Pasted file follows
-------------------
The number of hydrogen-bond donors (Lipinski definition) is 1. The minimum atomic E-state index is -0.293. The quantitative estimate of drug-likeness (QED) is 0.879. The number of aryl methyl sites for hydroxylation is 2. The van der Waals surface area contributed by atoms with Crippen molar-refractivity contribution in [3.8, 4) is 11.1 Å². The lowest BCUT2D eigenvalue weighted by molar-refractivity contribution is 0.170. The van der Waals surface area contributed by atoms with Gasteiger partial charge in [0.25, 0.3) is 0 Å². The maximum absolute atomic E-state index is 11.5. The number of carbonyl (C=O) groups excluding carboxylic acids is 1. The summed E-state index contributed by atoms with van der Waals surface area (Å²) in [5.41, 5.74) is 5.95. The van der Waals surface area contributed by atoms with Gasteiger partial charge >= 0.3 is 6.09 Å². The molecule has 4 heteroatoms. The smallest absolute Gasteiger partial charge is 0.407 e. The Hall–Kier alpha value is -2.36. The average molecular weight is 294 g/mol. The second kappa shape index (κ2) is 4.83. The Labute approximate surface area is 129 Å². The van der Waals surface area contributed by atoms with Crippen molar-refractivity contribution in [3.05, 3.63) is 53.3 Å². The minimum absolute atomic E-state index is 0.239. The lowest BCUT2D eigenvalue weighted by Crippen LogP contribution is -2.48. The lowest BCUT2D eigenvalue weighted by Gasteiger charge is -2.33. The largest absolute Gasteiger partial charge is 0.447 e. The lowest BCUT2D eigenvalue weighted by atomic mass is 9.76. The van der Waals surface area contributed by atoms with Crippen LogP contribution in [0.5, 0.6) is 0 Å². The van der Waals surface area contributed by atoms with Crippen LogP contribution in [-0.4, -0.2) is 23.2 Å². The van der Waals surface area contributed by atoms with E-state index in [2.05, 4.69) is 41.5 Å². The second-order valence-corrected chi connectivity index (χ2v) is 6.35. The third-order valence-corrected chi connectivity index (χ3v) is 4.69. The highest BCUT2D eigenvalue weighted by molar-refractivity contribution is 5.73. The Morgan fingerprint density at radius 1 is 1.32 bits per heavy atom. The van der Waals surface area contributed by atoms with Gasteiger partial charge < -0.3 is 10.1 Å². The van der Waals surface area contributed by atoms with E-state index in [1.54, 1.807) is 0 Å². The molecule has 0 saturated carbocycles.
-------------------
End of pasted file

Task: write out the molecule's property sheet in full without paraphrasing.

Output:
The number of hydrogen-bond donors (Lipinski definition) is 1. The minimum atomic E-state index is -0.293. The quantitative estimate of drug-likeness (QED) is 0.879. The number of aryl methyl sites for hydroxylation is 2. The van der Waals surface area contributed by atoms with Crippen molar-refractivity contribution in [3.8, 4) is 11.1 Å². The lowest BCUT2D eigenvalue weighted by molar-refractivity contribution is 0.170. The van der Waals surface area contributed by atoms with Gasteiger partial charge in [0.25, 0.3) is 0 Å². The maximum absolute atomic E-state index is 11.5. The number of carbonyl (C=O) groups excluding carboxylic acids is 1. The summed E-state index contributed by atoms with van der Waals surface area (Å²) in [5.41, 5.74) is 5.95. The van der Waals surface area contributed by atoms with Gasteiger partial charge >= 0.3 is 6.09 Å². The molecule has 4 heteroatoms. The smallest absolute Gasteiger partial charge is 0.407 e. The Hall–Kier alpha value is -2.36. The average molecular weight is 294 g/mol. The second kappa shape index (κ2) is 4.83. The Labute approximate surface area is 129 Å². The van der Waals surface area contributed by atoms with Crippen molar-refractivity contribution in [3.05, 3.63) is 53.3 Å². The minimum absolute atomic E-state index is 0.239. The lowest BCUT2D eigenvalue weighted by Crippen LogP contribution is -2.48. The lowest BCUT2D eigenvalue weighted by Gasteiger charge is -2.33. The largest absolute Gasteiger partial charge is 0.447 e. The lowest BCUT2D eigenvalue weighted by atomic mass is 9.76. The van der Waals surface area contributed by atoms with Crippen LogP contribution in [0.5, 0.6) is 0 Å². The van der Waals surface area contributed by atoms with Crippen LogP contribution in [-0.4, -0.2) is 23.2 Å². The van der Waals surface area contributed by atoms with E-state index in [2.05, 4.69) is 41.5 Å². The second-order valence-corrected chi connectivity index (χ2v) is 6.35. The third-order valence-corrected chi connectivity index (χ3v) is 4.69. The highest BCUT2D eigenvalue weighted by molar-refractivity contribution is 5.73. The Morgan fingerprint density at radius 1 is 1.32 bits per heavy atom. The van der Waals surface area contributed by atoms with Gasteiger partial charge < -0.3 is 10.1 Å². The van der Waals surface area contributed by atoms with E-state index in [1.54, 1.807) is 0 Å². The molecule has 0 saturated carbocycles.